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Article
Publication date: 11 April 2011

Christopher M. Bacon, Dustin Mulvaney, Tamara B. Ball, E. Melanie DuPuis, Stephen R. Gliessman, Ronnie D. Lipschutz and Ali Shakouri

The purpose of this paper is to share the content and early results from an interdisciplinary sustainability curriculum that integrates theory and practice (praxis). The…

Abstract

Purpose

The purpose of this paper is to share the content and early results from an interdisciplinary sustainability curriculum that integrates theory and practice (praxis). The curriculum links new topical courses concerning renewable energy, food, water, engineering and social change with specialized labs that enhance technological and social‐institutional sustainability literacy and build team‐based project collaboration skills.

Design/methodology/approach

In responses to dynamic interest emerging from university students and society, scholars from Environmental Studies, Engineering, Sociology, Education and Politics Departments united to create this curriculum. New courses and labs were designed and pre‐existing courses were “radically retrofitted” and more tightly integrated through co‐instruction and content. The co‐authors discuss the background and collaborative processes that led to the emergence of this curriculum and describe the pedagogy and results associated with the student projects.

Findings

Interdisciplinary student teams developed innovative projects with both campus and community‐based partners. However, the incentives for an integrated sustainability curriculum faced persistent obstacles including the balkanization of academic knowledge, university organizational structure, and the need for additional human and financial investments. The team is currently designing the second phase of this integration and expanding a social learning network through collaborations with five universities in the Americas and Europe.

Originality/value

This paper shows the development process, design and content of an interdisciplinary sustainability curriculum that integrates engineering with the social and ecological sciences while enlivening campus‐community relationships through student projects. Several replicable practices include the contents and integration of topical classes, the strategies to overcome the obstacles for developing interdisciplinary student teams engaged in problem‐based learning and approaches to negotiate institutional hurdles.

Details

International Journal of Sustainability in Higher Education, vol. 12 no. 2
Type: Research Article
ISSN: 1467-6370

Keywords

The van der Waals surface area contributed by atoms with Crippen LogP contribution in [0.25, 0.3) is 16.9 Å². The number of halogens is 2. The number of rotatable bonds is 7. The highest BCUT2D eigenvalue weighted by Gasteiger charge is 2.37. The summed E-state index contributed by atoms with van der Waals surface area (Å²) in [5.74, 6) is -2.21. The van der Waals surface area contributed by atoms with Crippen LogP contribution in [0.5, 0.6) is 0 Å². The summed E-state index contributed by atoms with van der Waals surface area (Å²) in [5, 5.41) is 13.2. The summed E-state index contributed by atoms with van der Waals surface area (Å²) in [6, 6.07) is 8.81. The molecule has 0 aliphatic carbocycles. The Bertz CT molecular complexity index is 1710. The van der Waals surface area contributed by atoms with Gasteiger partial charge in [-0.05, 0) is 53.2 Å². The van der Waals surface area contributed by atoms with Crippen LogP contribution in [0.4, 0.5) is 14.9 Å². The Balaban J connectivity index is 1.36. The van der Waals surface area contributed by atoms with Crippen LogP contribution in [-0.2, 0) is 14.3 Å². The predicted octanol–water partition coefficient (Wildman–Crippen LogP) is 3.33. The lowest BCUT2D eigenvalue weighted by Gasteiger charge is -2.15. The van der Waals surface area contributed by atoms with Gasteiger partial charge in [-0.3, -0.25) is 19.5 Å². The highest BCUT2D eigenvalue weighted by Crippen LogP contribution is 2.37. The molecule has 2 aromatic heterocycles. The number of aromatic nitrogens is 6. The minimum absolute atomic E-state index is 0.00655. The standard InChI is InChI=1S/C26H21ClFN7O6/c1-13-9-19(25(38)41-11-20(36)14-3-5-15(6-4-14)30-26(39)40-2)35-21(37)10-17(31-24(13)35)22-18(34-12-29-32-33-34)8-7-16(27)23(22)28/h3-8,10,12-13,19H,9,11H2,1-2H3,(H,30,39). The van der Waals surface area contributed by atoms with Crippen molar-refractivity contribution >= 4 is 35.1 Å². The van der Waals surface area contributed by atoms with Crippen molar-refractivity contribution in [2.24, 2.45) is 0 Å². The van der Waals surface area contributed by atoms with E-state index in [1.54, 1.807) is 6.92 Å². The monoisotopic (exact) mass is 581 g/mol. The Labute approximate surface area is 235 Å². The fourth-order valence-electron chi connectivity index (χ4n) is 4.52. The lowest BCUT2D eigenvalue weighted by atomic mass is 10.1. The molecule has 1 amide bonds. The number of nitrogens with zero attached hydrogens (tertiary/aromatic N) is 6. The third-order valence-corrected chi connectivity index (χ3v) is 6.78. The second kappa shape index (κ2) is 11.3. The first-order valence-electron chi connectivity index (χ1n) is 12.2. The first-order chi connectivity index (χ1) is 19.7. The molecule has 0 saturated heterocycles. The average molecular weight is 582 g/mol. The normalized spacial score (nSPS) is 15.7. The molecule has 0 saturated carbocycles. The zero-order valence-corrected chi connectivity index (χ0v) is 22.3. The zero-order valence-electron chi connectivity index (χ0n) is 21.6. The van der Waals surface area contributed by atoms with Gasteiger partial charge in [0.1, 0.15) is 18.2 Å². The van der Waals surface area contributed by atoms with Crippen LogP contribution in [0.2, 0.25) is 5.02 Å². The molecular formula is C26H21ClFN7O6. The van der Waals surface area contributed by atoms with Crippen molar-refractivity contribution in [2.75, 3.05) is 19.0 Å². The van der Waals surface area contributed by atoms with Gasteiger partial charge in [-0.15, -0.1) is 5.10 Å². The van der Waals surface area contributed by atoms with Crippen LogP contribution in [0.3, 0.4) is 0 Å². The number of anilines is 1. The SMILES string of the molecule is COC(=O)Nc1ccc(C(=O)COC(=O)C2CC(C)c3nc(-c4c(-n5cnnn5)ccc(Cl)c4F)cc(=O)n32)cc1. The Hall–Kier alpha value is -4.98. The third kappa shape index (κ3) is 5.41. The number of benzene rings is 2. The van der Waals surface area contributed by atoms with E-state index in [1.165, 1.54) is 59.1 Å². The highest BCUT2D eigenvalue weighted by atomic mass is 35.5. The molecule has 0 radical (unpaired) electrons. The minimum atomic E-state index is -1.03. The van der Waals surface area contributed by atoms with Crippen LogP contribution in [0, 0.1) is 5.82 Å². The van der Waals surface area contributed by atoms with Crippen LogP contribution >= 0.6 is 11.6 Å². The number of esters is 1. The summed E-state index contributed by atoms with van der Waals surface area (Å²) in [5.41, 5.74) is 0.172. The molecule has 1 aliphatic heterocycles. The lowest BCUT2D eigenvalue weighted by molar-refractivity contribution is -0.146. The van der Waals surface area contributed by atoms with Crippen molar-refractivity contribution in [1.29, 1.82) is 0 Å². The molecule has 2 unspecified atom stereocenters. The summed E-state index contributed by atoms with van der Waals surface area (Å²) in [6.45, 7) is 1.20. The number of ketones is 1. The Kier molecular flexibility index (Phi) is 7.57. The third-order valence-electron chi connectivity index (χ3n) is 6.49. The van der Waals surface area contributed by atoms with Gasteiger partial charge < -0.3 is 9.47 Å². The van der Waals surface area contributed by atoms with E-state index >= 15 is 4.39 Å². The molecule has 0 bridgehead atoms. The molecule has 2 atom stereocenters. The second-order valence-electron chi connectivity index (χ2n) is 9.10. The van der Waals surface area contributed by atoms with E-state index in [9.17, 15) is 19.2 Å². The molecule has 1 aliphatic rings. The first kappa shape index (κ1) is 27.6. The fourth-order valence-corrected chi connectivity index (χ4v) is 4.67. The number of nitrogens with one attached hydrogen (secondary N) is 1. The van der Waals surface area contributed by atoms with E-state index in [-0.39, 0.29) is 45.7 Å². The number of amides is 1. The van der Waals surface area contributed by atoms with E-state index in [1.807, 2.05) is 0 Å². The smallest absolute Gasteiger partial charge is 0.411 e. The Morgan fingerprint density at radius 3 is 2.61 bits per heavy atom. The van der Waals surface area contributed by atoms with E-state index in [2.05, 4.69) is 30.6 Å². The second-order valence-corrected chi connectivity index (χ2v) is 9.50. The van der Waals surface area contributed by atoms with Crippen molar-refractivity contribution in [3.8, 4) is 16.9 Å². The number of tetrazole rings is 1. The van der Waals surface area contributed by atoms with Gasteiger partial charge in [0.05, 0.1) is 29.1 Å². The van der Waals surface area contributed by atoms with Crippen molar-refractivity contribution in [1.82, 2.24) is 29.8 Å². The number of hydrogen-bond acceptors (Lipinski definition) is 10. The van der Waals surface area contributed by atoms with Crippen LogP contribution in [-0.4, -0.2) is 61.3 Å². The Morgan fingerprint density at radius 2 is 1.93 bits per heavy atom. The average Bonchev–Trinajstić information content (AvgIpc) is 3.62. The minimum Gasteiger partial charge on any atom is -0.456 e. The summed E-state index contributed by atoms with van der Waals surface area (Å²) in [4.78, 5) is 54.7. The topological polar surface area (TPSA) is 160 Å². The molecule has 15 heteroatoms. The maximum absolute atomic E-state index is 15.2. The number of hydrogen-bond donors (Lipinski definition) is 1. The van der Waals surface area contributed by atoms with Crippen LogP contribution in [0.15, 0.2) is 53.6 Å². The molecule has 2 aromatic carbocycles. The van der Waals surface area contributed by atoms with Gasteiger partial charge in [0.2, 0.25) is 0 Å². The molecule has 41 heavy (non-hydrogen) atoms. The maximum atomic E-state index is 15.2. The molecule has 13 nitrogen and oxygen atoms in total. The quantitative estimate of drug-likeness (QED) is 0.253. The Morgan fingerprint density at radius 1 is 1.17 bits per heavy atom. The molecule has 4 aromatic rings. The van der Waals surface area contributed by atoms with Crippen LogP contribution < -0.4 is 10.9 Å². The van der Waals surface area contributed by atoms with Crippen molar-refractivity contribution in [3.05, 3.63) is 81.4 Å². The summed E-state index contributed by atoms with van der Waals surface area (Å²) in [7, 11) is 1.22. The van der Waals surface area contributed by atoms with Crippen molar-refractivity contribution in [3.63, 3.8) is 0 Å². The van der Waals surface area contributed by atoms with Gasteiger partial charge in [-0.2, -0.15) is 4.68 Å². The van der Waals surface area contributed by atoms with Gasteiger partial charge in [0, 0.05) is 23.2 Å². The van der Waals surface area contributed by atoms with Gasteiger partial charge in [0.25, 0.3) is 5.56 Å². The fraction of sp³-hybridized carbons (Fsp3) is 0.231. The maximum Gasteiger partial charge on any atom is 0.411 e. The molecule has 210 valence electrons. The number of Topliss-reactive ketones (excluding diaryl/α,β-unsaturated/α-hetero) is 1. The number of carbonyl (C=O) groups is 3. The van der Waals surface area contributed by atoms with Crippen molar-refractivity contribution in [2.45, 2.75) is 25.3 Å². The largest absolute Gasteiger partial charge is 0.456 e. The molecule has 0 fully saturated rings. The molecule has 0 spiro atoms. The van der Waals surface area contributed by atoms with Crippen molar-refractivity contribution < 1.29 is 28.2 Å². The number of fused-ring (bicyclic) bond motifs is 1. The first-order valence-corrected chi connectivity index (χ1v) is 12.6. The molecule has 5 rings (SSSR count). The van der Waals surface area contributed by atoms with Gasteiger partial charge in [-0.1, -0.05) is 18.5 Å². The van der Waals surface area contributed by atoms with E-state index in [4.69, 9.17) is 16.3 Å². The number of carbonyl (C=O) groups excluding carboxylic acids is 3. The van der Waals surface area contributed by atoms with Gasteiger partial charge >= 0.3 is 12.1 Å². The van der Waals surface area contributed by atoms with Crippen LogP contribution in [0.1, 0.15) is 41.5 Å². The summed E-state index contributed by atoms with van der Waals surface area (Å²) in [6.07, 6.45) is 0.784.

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Book part
Publication date: 20 October 2007

Arnold B. Danzig, Ran Chen and Dee Ann Spencer

This chapter explores the concept and application of learner-centered leadership. The exploration of learner-centered leadership requires rethinking the purposes and…

Abstract

This chapter explores the concept and application of learner-centered leadership. The exploration of learner-centered leadership requires rethinking the purposes and actions of school leaders, and its application implies new knowledge and skills for aspiring administrators and new models for professional development for those already on the job. The chapter explores foundational concepts on leadership and their application to a U.S. Department of Education funded project on administrator preparation and professional development.

Details

Teaching Leaders to Lead Teachers
Type: Book
ISBN: 978-0-7623-1461-4

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Book part
Publication date: 26 August 2020

Ryan MacNeil and Britanie Wentzell

Although a great deal has been written about the challenges and opportunities for collaboration between librarians and professors in higher education, most recommendations…

Abstract

Although a great deal has been written about the challenges and opportunities for collaboration between librarians and professors in higher education, most recommendations for faculty–library collaboration are written by librarians, published in librarian-oriented venues, and rely on second-hand accounts of professorial perceptions and experiences. Dialogue between librarians and professors is missing. In this chapter, the authors present a duoethnographic inquiry into a librarian–professor collaboration: the authors collaboratively examine their four years working together on the senior seminar course “Small Business Management” at Acadia University, Canada. In considering the evolution of their course and their collaboration, the authors reflect on six dimensions of their experiences: the way their collaboration has shaped the course learning outcomes, the value the authors have derived from collaboratively reflexive teaching, the workload tensions the authors have navigated, the challenge of “fitting in,” and the role of library champion. The authors then conclude with four insights from their professorial–librarian collaboration that might be transferable to other contexts of higher education: the importance of openness, collegiality, time for collaboration, and attention to the cultural gaps between professorship and librarianship.